‘Four’ is the latest offering from the all girl, four-piece ensemble Mongoose (Plec Picks for us in 2015). Following on from their 2015 self-titled album, ‘Four’ is an entirely different project. Having only four tracks, each one is written by a different member of the group, giving this record a unique quality and personality like no other.
Old Friend, the opening track and first single released from the EP, begins gentle and melodic, with one vocal and a minimalistic piano accompaniment. The five-and-a-half-minute piece, composed by Cara Dunne, develops and flows beautifully. The girls layer their usual harmonies and a wide range of instruments on thick, leading to a busy, full sound of panic – “It’s not fair that you’re not scared like me!”
Counting Song is a stand out for it’s cleverly-constructed lyrics alone. The only song not lead by Molly O’Mahony’s vocals, it has a much gentler vocal direction. “Once (1) upon a time I spoke to (2) you/ of three (3) little words I meant for (4) you/ if I’ve (5) any sense this is the last time I count on you.” Muireann Ní Cheannabháin nimbly intertwines lyrics and numbers through the tune, proving that these girls are not merely a pop group but intelligent, talented artists who demonstrate pride and a natural flair in their work.
The third track, Bullseye, is an eruption of sound. Penned by the second Dunne sister, Ailbhe, it’s a jazzy rag-time calling that really exhibits the girls’ fiery, vibrant abilities. It’s a song that can easily transport you to a Gatsby party or expect to be heard in a smoke-filled jazz club in 1920s Paris. Both vocals and instrumentation offer a dynamic and energy that has not yet been heard on the record and is the perfect response to thoughts that may have pinned the EP as a mere quiet, timid, folk offering.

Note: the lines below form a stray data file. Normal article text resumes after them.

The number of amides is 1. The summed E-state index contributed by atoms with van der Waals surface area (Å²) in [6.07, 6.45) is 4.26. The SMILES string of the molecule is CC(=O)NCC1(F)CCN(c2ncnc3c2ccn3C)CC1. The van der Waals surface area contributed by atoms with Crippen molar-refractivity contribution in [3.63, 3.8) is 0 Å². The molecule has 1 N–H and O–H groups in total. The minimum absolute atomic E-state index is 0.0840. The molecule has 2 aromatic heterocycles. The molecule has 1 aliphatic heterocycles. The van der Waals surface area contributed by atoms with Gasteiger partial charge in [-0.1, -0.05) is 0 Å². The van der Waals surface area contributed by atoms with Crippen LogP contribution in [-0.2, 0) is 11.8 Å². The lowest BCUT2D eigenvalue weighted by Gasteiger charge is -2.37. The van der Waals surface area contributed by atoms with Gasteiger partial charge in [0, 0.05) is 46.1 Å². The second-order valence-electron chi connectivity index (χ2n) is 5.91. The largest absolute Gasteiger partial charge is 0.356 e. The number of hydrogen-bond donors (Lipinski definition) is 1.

Finally, Joie De Vivre, the last quadruplet is O’Mahony’s contribution to the record. A gorgeous waltz, heavily backed by strings, this song toys with a classical notion. It is almost divided in two parts – the velvety smooth tinkling of the piano gives way to an explosion of sound as harmonies, leading vocals, brass, strings and percussion all battle each other in a passionate outcry pleading: “Please forgive me if I seem so ill at ease”. It’s a wonderfully crafted piece that commands every bit of your attention.
The contrast of the soft, air vocals of Ní Cheannabháin and the Dunne sisters against Molly O’Mahony’s deep, rich leading vocals lends itself to each piece on ‘Four’ and makes the folk-pop band sound unlike any other mix of musicians. They each bring their own flavour of jazz, folk and traditional Irish sounds to the EP. It’s a heavier, more-emotive and serious record than their debut album and it’s endearing to hear the four piece delve a little deeper this time.
‘Four’ is a wonderfully eclectic mix of songs – almost like a cheese board with four different offerings. Twee and dainty at times, there’s an underlying fire and desire caught in glimpses throughout this record and may Mongoose continue to explore that sound for a while to come yet.